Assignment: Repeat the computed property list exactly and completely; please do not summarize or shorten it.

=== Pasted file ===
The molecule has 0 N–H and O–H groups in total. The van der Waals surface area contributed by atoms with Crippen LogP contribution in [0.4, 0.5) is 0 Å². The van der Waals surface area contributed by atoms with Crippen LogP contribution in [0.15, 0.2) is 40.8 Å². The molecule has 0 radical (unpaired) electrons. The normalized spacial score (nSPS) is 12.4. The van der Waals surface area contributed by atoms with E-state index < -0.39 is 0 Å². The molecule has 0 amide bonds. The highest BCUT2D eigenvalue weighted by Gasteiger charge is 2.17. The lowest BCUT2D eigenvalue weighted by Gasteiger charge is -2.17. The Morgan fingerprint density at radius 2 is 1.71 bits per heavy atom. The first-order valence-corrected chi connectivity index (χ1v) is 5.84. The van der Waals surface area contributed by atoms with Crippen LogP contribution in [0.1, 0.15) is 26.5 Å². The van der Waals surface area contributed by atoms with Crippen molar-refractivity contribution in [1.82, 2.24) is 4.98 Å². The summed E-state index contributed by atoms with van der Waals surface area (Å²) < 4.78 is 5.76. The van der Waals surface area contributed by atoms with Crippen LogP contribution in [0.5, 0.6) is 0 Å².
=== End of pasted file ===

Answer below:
The molecule has 0 N–H and O–H groups in total. The van der Waals surface area contributed by atoms with Crippen LogP contribution in [0.4, 0.5) is 0 Å². The van der Waals surface area contributed by atoms with Crippen LogP contribution in [0.15, 0.2) is 40.8 Å². The molecule has 0 radical (unpaired) electrons. The normalized spacial score (nSPS) is 12.4. The van der Waals surface area contributed by atoms with E-state index < -0.39 is 0 Å². The molecule has 0 amide bonds. The highest BCUT2D eigenvalue weighted by Gasteiger charge is 2.17. The lowest BCUT2D eigenvalue weighted by Gasteiger charge is -2.17. The Morgan fingerprint density at radius 2 is 1.71 bits per heavy atom. The first-order valence-corrected chi connectivity index (χ1v) is 5.84. The van der Waals surface area contributed by atoms with Crippen LogP contribution in [0.1, 0.15) is 26.5 Å². The van der Waals surface area contributed by atoms with Crippen molar-refractivity contribution in [1.82, 2.24) is 4.98 Å². The summed E-state index contributed by atoms with van der Waals surface area (Å²) < 4.78 is 5.76. The van der Waals surface area contributed by atoms with Crippen LogP contribution in [0.5, 0.6) is 0 Å².